The new publication gives an overview of the EGI-Engage outcomes across Europe and in the world. The project’s impact was felt at a large scale – from diverse scientific disciplines and at all scales of the research landscape, from individual researchers to large research communities and Research Infrastructures.

The Key Exploitable Results (KERs) of the project showcase an impact in different areas such as the advancement of scientific knowledge, the adoption of digital innovation in science and the implementation of European policies.

EGI-Engage also shaped the way to the new EOSC-hub project, aimed at building the Hub: a European-level contact point for researchers and innovators to discover, access, use and reuse a broad spectrum of resources for advanced data-driven research.

We would like to thank all of the participants of EGI-Engage and the EGI community for being part of this project and all the resulting achievements.

New publication: EGI & Research Infrastructures

We are happy to announce that we published a new collection of use cases highlighting EGI’s work with research infrastructures (RIs).

The new publication highlights the diversity of challenges that research communities encounter in their work and the abundant support that the EGI community offers to tackle these challenges.

EGI is working closely with research communities to co-develop new solutions for their scientific problems.

For example, the European Space Agency connected two of their thematic exploitation platforms to the EGI Federated Cloud to support their computational needs. The MoBrain collaboration partnered with several EGI data centres to use High-Throughput Computing and Online Storage services needed to develop webportals for life and brain scientists worldwide. The DARIAH research infrastructure is using EGI Cloud Compute resources to support a new science gateway that makes digital applications available to arts and humanities scholars.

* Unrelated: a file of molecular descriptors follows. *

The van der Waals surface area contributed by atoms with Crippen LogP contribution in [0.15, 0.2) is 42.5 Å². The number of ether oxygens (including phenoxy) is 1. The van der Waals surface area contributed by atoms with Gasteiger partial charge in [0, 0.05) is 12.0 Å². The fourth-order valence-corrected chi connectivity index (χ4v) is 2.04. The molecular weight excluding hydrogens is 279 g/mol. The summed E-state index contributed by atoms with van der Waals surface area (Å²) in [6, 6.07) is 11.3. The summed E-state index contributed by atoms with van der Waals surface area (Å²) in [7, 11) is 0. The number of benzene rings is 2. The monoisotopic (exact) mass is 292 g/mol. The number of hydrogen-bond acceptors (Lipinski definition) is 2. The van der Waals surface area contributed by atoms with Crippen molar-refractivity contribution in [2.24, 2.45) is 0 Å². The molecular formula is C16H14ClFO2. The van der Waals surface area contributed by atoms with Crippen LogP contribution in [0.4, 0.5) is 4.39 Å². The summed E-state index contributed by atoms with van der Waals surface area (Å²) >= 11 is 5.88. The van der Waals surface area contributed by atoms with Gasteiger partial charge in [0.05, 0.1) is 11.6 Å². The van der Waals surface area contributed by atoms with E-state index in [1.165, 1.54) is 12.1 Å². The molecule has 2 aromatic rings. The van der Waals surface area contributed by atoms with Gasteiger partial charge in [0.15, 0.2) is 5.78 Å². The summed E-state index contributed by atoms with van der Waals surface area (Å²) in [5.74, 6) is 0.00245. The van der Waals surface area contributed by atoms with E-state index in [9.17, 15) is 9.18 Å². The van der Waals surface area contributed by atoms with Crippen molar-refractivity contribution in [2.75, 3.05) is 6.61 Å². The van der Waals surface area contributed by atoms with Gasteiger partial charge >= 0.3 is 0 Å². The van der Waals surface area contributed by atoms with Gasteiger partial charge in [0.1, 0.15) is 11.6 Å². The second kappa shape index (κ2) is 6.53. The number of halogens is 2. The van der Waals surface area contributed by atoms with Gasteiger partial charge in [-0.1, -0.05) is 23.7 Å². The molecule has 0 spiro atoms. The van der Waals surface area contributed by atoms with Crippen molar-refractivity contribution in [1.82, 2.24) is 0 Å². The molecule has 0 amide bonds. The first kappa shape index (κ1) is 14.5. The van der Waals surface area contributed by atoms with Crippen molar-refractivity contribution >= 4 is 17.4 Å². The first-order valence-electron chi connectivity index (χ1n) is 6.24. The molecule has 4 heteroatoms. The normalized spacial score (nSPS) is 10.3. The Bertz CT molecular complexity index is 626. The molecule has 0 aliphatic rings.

The achievements in the new publication would not be possible without the collaborative work of the EGI Federated data centres, the EGI Federated Cloud providers, and the involved research communities.

We would like to thank everyone for their support and dedication in making this publication happen.

EGI Use Cases: published today!

We are very pleased and proud to announce that we published a new compilation of our best use cases.

Our new publication showcases the diversity of the EGI-supported science as well as the magnitude of the usage of our services. From physics and astronomy to biological, health and social sciences, the EGI e-infrastructure is committed to supporting research and innovation activities.

The scientists relying on EGI services work in large international organisations, in research infrastructures, projects, university labs, or as individual researchers and their stories are highlighted in this publication.

For example, Mario Rizzi Massimo Rizzi and his colleagues at the Mario Negri Institute for Pharmacological Research used our High-Throughput Compute service to study and analyse the development of the epilepsy disease. The resources he used amount to a total of 200,000 HTC jobs and helped the team to complete their research calculations in less than 48 hours.

Scientist Athena Vakali and her colleagues at the Aristotle University of Thessaloniki in Greece used Cloud Compute to work on a new model of detecting social media trends.

The Belle II experiment is an example of a large international collaboration that is looking into the imbalance of matter and antimatter in our Universe and relies on EGI High-Throughput Compute and Storage services to analyse and share their data.

The research stories in our new publication would not have been possible without the resources provided by the EGI Federated data centres and the EGI Federated Cloud providers.

We would like to thank all researchers that helped us preparing this publication for their collaboration and support.